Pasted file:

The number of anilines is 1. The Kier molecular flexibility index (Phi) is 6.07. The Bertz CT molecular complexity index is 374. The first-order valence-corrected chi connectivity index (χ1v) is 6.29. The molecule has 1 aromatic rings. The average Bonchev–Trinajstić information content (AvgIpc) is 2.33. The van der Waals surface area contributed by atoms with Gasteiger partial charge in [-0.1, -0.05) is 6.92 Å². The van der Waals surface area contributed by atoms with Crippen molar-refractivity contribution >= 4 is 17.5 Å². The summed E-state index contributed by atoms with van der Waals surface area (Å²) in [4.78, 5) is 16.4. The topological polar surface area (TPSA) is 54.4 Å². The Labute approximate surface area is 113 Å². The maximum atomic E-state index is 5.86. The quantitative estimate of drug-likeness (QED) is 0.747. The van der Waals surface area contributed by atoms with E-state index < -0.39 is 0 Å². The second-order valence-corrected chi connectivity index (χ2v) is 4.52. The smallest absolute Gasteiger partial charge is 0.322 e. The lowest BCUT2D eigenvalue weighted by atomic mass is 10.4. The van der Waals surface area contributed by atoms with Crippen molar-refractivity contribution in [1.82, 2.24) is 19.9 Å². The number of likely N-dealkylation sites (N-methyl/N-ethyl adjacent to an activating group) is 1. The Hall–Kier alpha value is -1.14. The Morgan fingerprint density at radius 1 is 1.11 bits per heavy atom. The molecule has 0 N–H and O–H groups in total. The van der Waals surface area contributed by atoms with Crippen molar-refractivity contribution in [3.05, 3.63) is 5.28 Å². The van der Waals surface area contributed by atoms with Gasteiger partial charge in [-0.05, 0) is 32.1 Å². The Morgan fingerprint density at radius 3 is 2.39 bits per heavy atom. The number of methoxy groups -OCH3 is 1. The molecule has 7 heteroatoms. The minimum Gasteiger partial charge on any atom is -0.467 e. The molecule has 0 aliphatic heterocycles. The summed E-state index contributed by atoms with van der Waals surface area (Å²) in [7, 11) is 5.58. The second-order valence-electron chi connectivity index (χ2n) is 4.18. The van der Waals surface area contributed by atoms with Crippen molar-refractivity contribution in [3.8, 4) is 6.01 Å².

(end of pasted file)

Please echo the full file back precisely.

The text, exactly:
The number of anilines is 1. The Kier molecular flexibility index (Phi) is 6.07. The Bertz CT molecular complexity index is 374. The first-order valence-corrected chi connectivity index (χ1v) is 6.29. The molecule has 1 aromatic rings. The average Bonchev–Trinajstić information content (AvgIpc) is 2.33. The van der Waals surface area contributed by atoms with Gasteiger partial charge in [-0.1, -0.05) is 6.92 Å². The van der Waals surface area contributed by atoms with Crippen molar-refractivity contribution >= 4 is 17.5 Å². The summed E-state index contributed by atoms with van der Waals surface area (Å²) in [4.78, 5) is 16.4. The topological polar surface area (TPSA) is 54.4 Å². The Labute approximate surface area is 113 Å². The maximum atomic E-state index is 5.86. The quantitative estimate of drug-likeness (QED) is 0.747. The van der Waals surface area contributed by atoms with E-state index < -0.39 is 0 Å². The second-order valence-corrected chi connectivity index (χ2v) is 4.52. The smallest absolute Gasteiger partial charge is 0.322 e. The lowest BCUT2D eigenvalue weighted by atomic mass is 10.4. The van der Waals surface area contributed by atoms with Crippen molar-refractivity contribution in [1.82, 2.24) is 19.9 Å². The number of likely N-dealkylation sites (N-methyl/N-ethyl adjacent to an activating group) is 1. The Hall–Kier alpha value is -1.14. The Morgan fingerprint density at radius 1 is 1.11 bits per heavy atom. The molecule has 0 N–H and O–H groups in total. The van der Waals surface area contributed by atoms with Crippen molar-refractivity contribution in [3.05, 3.63) is 5.28 Å². The van der Waals surface area contributed by atoms with Gasteiger partial charge in [-0.05, 0) is 32.1 Å². The Morgan fingerprint density at radius 3 is 2.39 bits per heavy atom. The number of methoxy groups -OCH3 is 1. The molecule has 7 heteroatoms. The minimum Gasteiger partial charge on any atom is -0.467 e. The molecule has 0 aliphatic heterocycles. The summed E-state index contributed by atoms with van der Waals surface area (Å²) in [7, 11) is 5.58. The second-order valence-electron chi connectivity index (χ2n) is 4.18. The van der Waals surface area contributed by atoms with Crippen molar-refractivity contribution in [3.8, 4) is 6.01 Å².